Along with the similarities in political control the differences include Rome having a democracy while China had a centralized bureaucracy, Rome had lesser domestic repercussions while China had harsh punishments, and Rome offered assimilation to become a citizen while China did not need to offer assimilation because it conquered states that were already chinese. Imperial Rome and Han Dynasty are similarly structured societies. Both empires believed that their leaders had some sort of connection with God.
Rome believed that their emperors were to be viewed as god-like individuals and were to guide them unto the right path. China called their emperors God of Heaven and the emperors had to follow the Mandate of Heaven which states God would bless the authority as leader, and if an emperor did not provide adequately for their empire they could be replaced. Han China and Rome both also tolerated religion. Rome integrated Christianity into its culture while Han China allowed for Buddhism to become integrated. Neither empire persecuted due to religion.
The last similarity between Han China and Imperial Rome is the fact that both empires decided public works were important enough to spend quite a bit of money on and to provide to the citizens. These public works included roads, bridges, canals, and aqueducts. All of these were an important part of society as they allowed for transportation, communication, and sanitation. The government in both societies decided how to view the leaders, what they would permit as far as religion, and what to spend government funding on.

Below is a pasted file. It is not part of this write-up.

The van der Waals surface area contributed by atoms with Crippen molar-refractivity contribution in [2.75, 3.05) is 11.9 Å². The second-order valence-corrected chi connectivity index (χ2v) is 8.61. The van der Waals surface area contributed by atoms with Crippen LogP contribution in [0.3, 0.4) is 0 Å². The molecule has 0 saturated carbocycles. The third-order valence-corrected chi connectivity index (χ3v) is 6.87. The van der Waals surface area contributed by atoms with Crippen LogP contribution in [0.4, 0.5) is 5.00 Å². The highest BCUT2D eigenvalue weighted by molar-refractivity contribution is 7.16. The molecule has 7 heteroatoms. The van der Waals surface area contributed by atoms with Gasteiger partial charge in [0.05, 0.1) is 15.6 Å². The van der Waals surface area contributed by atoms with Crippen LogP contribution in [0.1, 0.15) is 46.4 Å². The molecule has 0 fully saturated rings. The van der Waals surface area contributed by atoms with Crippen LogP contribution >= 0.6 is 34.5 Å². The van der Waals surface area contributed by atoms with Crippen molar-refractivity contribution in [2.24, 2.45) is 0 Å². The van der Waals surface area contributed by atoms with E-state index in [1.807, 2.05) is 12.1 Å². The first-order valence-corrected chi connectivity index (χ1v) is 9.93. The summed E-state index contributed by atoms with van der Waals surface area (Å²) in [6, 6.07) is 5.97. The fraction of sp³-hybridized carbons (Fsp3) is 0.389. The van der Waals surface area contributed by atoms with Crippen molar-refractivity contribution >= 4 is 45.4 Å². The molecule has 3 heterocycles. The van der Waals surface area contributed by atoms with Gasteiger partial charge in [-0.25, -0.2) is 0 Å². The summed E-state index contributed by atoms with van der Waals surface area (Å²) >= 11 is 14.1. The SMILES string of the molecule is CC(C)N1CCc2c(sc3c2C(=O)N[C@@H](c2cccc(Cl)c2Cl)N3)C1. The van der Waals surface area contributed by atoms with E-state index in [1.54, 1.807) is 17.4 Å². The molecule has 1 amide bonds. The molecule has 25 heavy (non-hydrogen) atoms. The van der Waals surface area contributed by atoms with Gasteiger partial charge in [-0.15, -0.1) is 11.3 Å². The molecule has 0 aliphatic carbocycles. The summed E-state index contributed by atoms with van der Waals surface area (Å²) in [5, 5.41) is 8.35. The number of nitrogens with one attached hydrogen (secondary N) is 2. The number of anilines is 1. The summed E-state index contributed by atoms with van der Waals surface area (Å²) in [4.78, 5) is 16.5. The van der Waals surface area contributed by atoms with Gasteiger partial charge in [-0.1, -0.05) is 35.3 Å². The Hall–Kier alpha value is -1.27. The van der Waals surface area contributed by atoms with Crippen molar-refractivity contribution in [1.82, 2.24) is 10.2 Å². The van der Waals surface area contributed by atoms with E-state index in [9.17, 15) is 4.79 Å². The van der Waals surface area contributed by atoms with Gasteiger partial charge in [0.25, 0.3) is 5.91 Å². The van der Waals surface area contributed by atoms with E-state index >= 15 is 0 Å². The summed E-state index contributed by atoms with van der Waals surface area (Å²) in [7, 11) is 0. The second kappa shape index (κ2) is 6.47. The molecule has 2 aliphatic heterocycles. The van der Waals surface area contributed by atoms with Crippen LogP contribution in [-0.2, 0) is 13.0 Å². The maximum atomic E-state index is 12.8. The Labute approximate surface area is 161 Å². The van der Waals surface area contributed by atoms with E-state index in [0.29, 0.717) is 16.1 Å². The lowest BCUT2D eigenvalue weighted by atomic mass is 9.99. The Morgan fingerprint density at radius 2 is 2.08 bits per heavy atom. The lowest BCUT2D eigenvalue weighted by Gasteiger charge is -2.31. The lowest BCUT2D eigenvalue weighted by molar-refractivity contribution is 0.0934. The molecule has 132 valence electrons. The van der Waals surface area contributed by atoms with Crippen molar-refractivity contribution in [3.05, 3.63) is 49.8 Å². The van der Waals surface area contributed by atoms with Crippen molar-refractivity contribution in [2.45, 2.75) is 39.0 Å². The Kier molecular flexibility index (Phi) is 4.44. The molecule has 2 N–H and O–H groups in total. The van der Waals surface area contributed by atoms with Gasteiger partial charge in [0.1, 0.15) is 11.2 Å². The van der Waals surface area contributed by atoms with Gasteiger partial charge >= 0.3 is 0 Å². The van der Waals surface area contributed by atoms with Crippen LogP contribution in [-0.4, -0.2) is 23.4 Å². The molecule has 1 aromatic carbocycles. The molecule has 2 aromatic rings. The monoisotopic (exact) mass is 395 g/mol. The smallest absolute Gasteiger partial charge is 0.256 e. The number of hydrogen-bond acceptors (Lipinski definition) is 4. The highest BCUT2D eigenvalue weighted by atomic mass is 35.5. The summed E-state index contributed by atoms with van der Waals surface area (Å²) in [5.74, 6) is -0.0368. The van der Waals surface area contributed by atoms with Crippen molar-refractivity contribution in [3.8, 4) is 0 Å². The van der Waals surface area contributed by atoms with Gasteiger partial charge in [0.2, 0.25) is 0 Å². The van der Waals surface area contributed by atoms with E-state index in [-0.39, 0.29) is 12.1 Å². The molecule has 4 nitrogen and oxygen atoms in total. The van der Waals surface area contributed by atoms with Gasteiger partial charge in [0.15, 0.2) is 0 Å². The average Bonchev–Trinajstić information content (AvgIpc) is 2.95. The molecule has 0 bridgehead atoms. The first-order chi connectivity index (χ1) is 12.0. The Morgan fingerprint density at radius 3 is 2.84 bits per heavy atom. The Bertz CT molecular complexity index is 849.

As well as these similarities, Rome and China had their differences. Imperial Rome differed from Han China in some aspects. For instance, Rome had divided the empire into smaller sections so it could be easier to manage, as each sector had a branch of government to control it. China did not have a Democratic approach, but a Bureaucratic approach. There was one emperor that controlled the entire empire, and the government was highly centralized. Another difference between the government in Rome and China were punishments.
Imperial Rome had short and superficial domestic repercussions compared to the strict legalism society of China. Punishments in China were swift and harsh to persuade citizens to stay in order. The Chinese believed humans were dumb and short sighted and had clearly defined laws and rules that were strictly enforced. Rome did not focus so much on punishments as China did. The last difference between these two empires are their allowance or need for assimilation. Rome conquered Germanic tribes that refused to conform to society, even though Rome offered assimilation.
This would eventually lead to the end of Rome. China, however, did not need to offer assimilation due to the fact that the conquered nearby states had already accepted chinese culture to be their own, therefore having one culture throughout the empire instead of a mixture of cultures. Han China and Imperial Rome are comparable in political standards in the means of the view of leaders, that they were closest to God, how they decided to spend political funding, on public works for citizens, and their tolerance for religions, Rome allowing Christianity and China allowing Buddhism.
Rome and China are contrastable in the sense of Rome being Democratic while China was Bureaucratic, Rome being lenient with punishments compared to Chinas strict legalism beliefs, and Rome offering assimilation to conquered Germanic tribes while China conquered already Chinese states and did not need assimilation. Both empires are valued respectively for their contributions to modern society, including their similarities and differences.